Moving to a new device has also had the benefit of having me think again about disruptive technologies and how that factors into use, thought, and future-things. I’ll admit that I have been intrigued by the ideas behind Nenya lately (wearable computing sits as something I’d like to explore more), but its probably Nokia’s statements towards MeeGo being used for disruptive technologies that’s anchored some of my more recent thoughts.
For example, in a thread that I recently came across at Talk.Maemo, some of the thinking behind disruptive technologies was grounded in Nokia BetaLab’s Situations and Bots applications. Context adapting is a clear point of differenetiation that can be missed by developers and owners (users) alike. However, if we aren’t looking at how people are using their devices (and the services with them), any enhancements to this end come across as layered and not so disruptive. Here was my comment from that post:
When you think “disruptive” you’ve got to get away from the spec sheets and get towards the use cases. Look again a Situations and Bots, these are essentially asking for the same thing (context awareness by the mobile device, software adapts to behavior of the owner) but going about it two different ways.
Situations takes the understood model of computing that’s pretty much framed much of how we (owners, users, and non-service providers) do mobile: program it, and then its “intelligence” is allowed to come to the surface.
Bots takes the method of computing (somewhat understood) that says “given enough data points, can we automate certain tasks which used to be the domain of the owner to provision?” The intelligence of this system comes to the surface after a period of learning, and with little “additional programming” by the owner – or even the need of a “service layer” to bolster the intelligence as all of the data is collected and compiled on the mobile locally.
So, looking at use cases based on what we see with Situations and Bots, what can those disruptive technologies look like on a platform like Maemo/MeeGo:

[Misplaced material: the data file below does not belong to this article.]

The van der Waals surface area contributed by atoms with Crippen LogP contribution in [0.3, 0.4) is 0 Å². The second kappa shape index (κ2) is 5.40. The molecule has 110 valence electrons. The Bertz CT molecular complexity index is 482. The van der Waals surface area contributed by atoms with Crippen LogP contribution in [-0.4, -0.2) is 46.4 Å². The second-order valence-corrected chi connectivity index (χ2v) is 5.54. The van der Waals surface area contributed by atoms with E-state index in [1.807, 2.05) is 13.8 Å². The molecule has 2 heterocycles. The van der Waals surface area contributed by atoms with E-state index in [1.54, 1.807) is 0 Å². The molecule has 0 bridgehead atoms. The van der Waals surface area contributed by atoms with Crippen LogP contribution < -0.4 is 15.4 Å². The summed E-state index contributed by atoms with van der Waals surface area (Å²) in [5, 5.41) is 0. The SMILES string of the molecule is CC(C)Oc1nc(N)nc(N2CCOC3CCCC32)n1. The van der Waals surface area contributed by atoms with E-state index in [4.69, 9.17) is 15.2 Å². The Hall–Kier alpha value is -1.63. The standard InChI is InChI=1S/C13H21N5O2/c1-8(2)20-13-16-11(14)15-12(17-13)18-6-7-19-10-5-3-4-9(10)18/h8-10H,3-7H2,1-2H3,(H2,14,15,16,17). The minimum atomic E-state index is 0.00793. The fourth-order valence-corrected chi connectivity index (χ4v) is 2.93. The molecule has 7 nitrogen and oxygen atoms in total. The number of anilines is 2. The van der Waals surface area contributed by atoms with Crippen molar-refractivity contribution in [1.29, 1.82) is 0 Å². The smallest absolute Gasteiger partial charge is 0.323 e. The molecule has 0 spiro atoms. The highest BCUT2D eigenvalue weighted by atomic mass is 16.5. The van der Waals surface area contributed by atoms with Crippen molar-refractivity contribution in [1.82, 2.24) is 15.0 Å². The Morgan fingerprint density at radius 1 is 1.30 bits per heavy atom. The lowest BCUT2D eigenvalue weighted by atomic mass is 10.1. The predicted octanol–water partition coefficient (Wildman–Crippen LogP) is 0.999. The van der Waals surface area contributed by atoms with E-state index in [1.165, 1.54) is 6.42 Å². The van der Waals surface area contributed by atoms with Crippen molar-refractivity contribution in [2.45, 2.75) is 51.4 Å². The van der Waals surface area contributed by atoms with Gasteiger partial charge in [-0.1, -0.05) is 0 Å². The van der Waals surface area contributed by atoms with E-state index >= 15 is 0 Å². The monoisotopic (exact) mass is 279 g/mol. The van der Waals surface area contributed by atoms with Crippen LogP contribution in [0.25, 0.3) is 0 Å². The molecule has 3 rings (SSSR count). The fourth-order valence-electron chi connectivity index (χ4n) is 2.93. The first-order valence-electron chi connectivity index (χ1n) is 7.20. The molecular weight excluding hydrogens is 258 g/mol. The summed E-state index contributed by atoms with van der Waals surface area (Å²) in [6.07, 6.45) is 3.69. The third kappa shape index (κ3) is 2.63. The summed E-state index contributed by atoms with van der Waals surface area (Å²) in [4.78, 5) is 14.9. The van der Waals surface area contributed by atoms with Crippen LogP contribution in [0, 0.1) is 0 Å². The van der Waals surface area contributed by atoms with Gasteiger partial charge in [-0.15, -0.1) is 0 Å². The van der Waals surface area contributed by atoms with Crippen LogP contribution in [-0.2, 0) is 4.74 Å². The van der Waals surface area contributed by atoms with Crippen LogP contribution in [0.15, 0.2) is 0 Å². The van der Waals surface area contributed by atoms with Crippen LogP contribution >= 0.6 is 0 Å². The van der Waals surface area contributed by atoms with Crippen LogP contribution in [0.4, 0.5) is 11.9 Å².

- different user interface behaviors for going into certain types of apps (treating pictures and videos as windows that you slide open and close instead of poking into and out of)
- more context shifting from the mobile (using the sensors to adapt not just the screen, but the processor, battery draw, and even sound qualities based on those items)
- if the mobile has the hardware to be a sharing point (UnPnP, HDMI, TV-Out, USB-Host), can the use of that hardware we pushed more to the front of the use without costly accessories (instead of docks, the device simply plugs-in as is and through sensor frameworks adapts to device/environment)
- what areas of the UX should remain owner-programmable (themes, sounds, etc.), which areas should the device not all to be programmed for automation, but learns what the preferences are for owners and maybe recommends a better or more efficient course
And things of that ilk. Remember also some of the directions for the platform, its not just about a terminal that you place in your pocket, hands, or near your ear. We’ve been hearing about the integration to automobiles (and other forms of transportation), connecting to utility grids, and even combining with similar devices to create larger shared experience screens/environments.
Disruptive means that you take what people think is normal, and you add something of definitive value such that they assume that normal is no longer good enough. That should be the direction for developers here, and certainly the focus of anything with MeeGo that Nokia or others release in terms of hardware.
I know. Lots to say there. But, when looking at something disruptive, you’ve got to take some inventory of what isn’t being done. Faster, thinner, and more colorful ain’t it.
Many of the ways that we are thinking about the next thing in mobile aren’t really all that forward-pushing when it gets down to it. At least not by default. There remains some level of knowledge and understanding that we expect people to have about a platform before they can full immerse themselves into something that ends up looking disruptive. But, what happens if we can lower the bar, or raise the awareness of the owner to what’s possible from their device? What then does disruptive look like? And what’s attainable from that point?
I didn’t know about these thoughts, but it jarred my world like no other when I read Rita’s post so long ago. Since then, mobile (and tech in general) has been much more about understanding the role of disruptive technologies, and using it only when it makes the most sense to improving the world around me, or at least how I live within it.
I’ve got a new mobile now. And the disruptive thing about it so far is how little time its needed to spend in my hands to be useful. That’s only the start of things from that point, I wonder what else can be explored given what’s in play.